Jonathan Pretus talks frankly about his goals for the band on the eve of its performance at the My Spilt Milk Awards.
The Breton Sound plays arena-sized rock in indie-sized rooms. Many of the band’s models are pop classicists—The Beatles, The Beach Boys, The Monkees, Big Star—but the results are closer in spirit and sound to Weezer and Foo Fighters. It’s no coincidence that when the band performed a couple of Desert Island Disc shows last year, they covered Pinkerton and The Colour & The Shape from end to end.
Unlike many indie rock bands, The Breton Sound isn’t engaged in a one-sided argument with the marketplace, trying to convince it to love its sound. These aren’t the salad days for heavy rock, but The Breton Sound can see that there’s a world out there that likes the thing it does. The challenge is how to reach it.
“I think that what we do is good enough to be mainstream-acceptable, and also still be considered quality art,” says singer Jonathan Pretus. “I can also see it as the kind of thing that would thrive in the arena setting. I want us to be a big band. I want us to play stadiums. I don’t want to play 500-person clubs my entire life.”
The Breton Sound will play the My Spilt Milk Awards Thursday night at the Howlin’ Wolf.
Bands don’t always wear their ambition so nakedly. It’s cooler and easier on the ego to play off ambition, but there’s someone in every band that wants to big. That wants to climb in the van and tour for three months, go out, get seen, get laid, connect, and hopefully perform in front of the right person to make something happen. It’s easier to stave off disappointment that bands with those aspirations face 90 percent of the time by not putting those hopes out there.
Pretus’ ambition might be harder to take if he wasn’t a music fan first. He may have big goals, but there’s always time to nerd out over Beatles obscurities. He was ecstatic when the band was able to record its EP Don't Be Afraid of Rock & Roll Vol. 1 at Ardent Studios in Memphis—the studio that was home to Big Star, Alex Chilton, and Chris Bell.
The Beach Boys’ Pet Sounds made him want to make records, and it’s such an important album to him that he and his wife are flying to Boston to hear Wilson perform the album in its entirety with the Boston Pops Orchestra. When recording, he uses Pet Sounds as something to aim at, even though the band’s music sounds nothing like the album.
“As much as you want to believe you can be Brian Wilson, you’re not going to be Brian Wilson,” he says. “You’re not going to be John Lennon. But you can try, and the more you try, the better it’s going to make you because you’ve got a benchmark to shoot for. You’re not going for lowest common denominator stuff.”
He found Better Than Ezra’s How Does Your Garden Grow? to be equally inspirational in a very different way. “That was the first time that a band I’d grown up with went outside of the circle of the guitar rock they were known for and expanded on what they can do,” Pretus says. “I was 17 when that came out, and that opened my eyes. It’s not always about guitars.”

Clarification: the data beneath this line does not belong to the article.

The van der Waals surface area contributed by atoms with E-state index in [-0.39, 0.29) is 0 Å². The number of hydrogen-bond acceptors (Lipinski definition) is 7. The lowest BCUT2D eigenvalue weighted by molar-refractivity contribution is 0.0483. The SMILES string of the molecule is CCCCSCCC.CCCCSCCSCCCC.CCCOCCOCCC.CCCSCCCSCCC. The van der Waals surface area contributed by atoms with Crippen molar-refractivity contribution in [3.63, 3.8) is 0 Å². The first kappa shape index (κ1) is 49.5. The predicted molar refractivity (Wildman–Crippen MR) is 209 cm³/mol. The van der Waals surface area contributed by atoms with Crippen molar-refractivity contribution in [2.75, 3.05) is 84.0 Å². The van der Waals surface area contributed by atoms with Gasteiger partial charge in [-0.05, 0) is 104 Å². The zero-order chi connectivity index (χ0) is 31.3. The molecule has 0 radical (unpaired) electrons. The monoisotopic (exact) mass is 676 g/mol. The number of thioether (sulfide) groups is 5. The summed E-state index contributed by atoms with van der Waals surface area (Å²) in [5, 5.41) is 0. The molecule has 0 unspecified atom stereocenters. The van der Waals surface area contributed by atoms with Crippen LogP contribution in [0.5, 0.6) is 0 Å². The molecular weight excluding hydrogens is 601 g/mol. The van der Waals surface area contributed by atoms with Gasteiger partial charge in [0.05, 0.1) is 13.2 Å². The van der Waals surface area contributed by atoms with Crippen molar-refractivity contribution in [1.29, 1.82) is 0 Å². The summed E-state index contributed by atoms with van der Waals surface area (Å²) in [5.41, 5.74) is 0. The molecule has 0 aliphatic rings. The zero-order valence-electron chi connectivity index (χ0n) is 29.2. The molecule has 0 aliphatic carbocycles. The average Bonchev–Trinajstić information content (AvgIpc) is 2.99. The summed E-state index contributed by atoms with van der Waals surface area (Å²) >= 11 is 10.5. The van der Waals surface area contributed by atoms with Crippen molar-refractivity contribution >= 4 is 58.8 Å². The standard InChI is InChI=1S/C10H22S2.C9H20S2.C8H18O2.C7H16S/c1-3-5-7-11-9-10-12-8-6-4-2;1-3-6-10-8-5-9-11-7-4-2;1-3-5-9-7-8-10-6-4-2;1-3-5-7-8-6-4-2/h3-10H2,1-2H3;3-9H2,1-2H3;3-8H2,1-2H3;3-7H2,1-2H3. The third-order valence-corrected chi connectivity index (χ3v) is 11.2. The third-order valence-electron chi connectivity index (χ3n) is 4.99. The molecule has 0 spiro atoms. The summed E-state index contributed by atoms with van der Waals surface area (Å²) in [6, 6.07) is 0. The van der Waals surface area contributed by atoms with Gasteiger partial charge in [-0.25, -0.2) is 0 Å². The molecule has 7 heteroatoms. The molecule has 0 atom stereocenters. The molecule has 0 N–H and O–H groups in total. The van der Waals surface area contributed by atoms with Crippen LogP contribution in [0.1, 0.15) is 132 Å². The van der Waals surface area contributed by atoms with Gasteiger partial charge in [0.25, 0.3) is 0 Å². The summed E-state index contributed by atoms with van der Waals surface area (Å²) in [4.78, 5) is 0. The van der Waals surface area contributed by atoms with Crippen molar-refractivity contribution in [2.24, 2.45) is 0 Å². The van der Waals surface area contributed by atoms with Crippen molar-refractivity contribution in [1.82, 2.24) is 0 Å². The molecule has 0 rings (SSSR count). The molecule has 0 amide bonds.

Equally important was the way the band’s existence gave him permission to play. Growing up, he wasn’t comfortable with glam or eye makeup or almost anything that characterized ’80s rock ’n’ roll. Rock often seemed like a thing that magic people from somewhere else did. Seeing guys like him from the area come out onstage in the same jeans and T-shirt that they wore the rest of the day opened his eyes.
“It seemed more possible, like anybody could do that if they’d just try it,” Pretus says.
Pretus doesn’t remember a time when he wasn’t into music. His grandmother was a singer and his uncle was a musician, and he was fascinated by what they did. He discovered B.B. King albums in his father’s record collection as a young boy and was so into those albums his father took Pretus to see King play The Blue Room in the ‘80s for his sixth birthday. At one point, his father spoke to somebody who ushered them backstage, where King was sitting in the hotel kitchen drinking a Bud. “He physically picked me up, set me on his knee, and started asking me questions. What songs of mine do you like? Do you want to play music when you get older? He was so personable.”
Pretus is comfortable with his ambition, which he sees as fundamentally practical. He wants the kind of musical freedom that success buys in the music industry. He acknowledges that yes, you can also be free to do almost anything if you exist outside the industry, “but I don’t want to be poor,” he says. “I want to make a living and take care of the people that help us.”
Similarly, he can’t wait to play larger rooms because The Breton Sound sounds better in them. “We’re a loud band,” he says. “When we did the Ogden, I was a bag of nerves that day. When we play Voodoo or Jazz Fest, I’ve got no problem with that. It’s not the intimate nature of the show. It’s the experience and bigness of what we do, and how does it translate into that small space.”
Not surprisingly, Pretus has no concerns about money tainting art or leading him musically astray. He can point to the greats who got paid and still made great music.
“I’ve never not wanted us to be in large rooms and large venues,” he says. “I’ve wanted this to be as big as it possibly can be, to be big and successful.”
The My Spilt Milk Awards take place Thursday at 8 p.m. at The Howlin' Wolf, with performances by The Soul Rebels, Tank and the Bangas, Rotary Downs, The Breton Sound, AF the Naysayer, and comedian Andrew Polk, who'll host the show. Tickets are on sale now.